City of Laredo Upgrades Conference System for Government Meetings

Bosch Dicentis in City of Laredo
(Image credit: Bosch)

Since 1984, Laredo, TX has broadcast its city council meetings via public access cable television. The city recently updated its 10-year-old conference system with a Dicentis Conference system from Bosch, providing significant upgrades in control, sound quality, and ease of operation with IP connectivity. 

Gerardo Leal, the city's public access center manager, is responsible for operating the conferencing system during meetings, and porting the audio into the video feed. The program is aired on large video screens within the meeting room, which accommodates about 100 people. In addition, the meetings are streamed online and aired on the city’s public access channel. Audio, data, and power for the discussion devices all run over a computer-based IP network using Bosch-developed Omneo media-networking technology.

Laredo’s new set-up features 16 Dicentis Discussion devices with voting for council members and staffers. Each device is controlled by a single button for request to speak, mute, and relinquishing the floor. A green light on the microphone indicates a request to speak, then begins flashing when that person is next in line. Once recognized by the chair, the mic status light changes to red to indicate it is active. The device’s five color-coded touch buttons light up when voting is open. Votes are tracked and tabulated, with the results then displayed onscreen for attendees and TV/streaming viewers to see. Each device also features a volume control and headphone jack, with onboard feedback suppression and data encryption.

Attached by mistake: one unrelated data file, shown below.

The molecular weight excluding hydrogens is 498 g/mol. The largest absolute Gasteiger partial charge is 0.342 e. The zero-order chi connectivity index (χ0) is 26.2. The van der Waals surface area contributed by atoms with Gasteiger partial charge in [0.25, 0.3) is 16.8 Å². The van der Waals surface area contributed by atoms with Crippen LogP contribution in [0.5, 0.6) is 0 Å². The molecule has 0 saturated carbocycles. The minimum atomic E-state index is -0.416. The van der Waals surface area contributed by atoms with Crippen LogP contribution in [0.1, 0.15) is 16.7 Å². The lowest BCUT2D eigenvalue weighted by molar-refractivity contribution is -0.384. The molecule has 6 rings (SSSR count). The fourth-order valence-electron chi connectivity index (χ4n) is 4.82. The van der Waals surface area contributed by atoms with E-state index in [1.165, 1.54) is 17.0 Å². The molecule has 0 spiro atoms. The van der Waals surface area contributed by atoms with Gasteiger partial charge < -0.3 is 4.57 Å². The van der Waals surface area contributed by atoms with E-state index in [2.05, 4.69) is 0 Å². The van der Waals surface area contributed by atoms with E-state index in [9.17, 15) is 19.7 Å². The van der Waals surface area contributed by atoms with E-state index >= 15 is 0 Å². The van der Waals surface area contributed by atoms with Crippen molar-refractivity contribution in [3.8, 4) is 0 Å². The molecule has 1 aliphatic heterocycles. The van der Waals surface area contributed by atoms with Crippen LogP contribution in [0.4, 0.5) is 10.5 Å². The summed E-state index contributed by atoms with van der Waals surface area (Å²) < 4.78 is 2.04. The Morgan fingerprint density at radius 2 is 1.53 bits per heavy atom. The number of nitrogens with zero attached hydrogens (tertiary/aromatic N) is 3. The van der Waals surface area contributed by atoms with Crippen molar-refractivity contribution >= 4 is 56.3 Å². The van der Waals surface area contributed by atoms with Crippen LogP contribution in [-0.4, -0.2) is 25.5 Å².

The mayor/chair uses one of the latest generation Dicentis Multimedia devices, which features a 7-inch touchscreen. This enables a wide range of documents, images, and video files to be inserted into the council room’s big-screen video displays, as well as computer screens located at each council member’s seat.

Each device is connected via a single CAT-6 network cable via a standard network switch connected to the system’s Dicentis audio processor and powering switch. In the control room, an operator tracks system/device status on a display showing a schematic layout of the council chambers—including current and upcoming active mics, and allowing remote override, if needed. 

Leal says he was particularly impressed with the Dicentis high-directive microphone, which replaces the long gooseneck mics of the original system. A discreet 4.25-inches long, its dual-capsule design allows a larger speaking distance and superb intelligibility—even in noisy conditions—according to Bosch. “It picks up from several feet away, which basically takes microphone technique out of the equation,” explained Leal. “Now, we don’t have to worry about height or talking distance, and the mics are also visually much less intrusive.”

“The Dicentis system from Bosch gives us outstanding audio and remote system control,” Leal added. “Our operators control our robotic PTZ cameras, character generator, agenda, and other media—recording everything along the way. Having everything networked means smoother-running meetings and an easier job for our techs. We loved our old DCN system from Bosch, and the Dicentis system is a great upgrade.”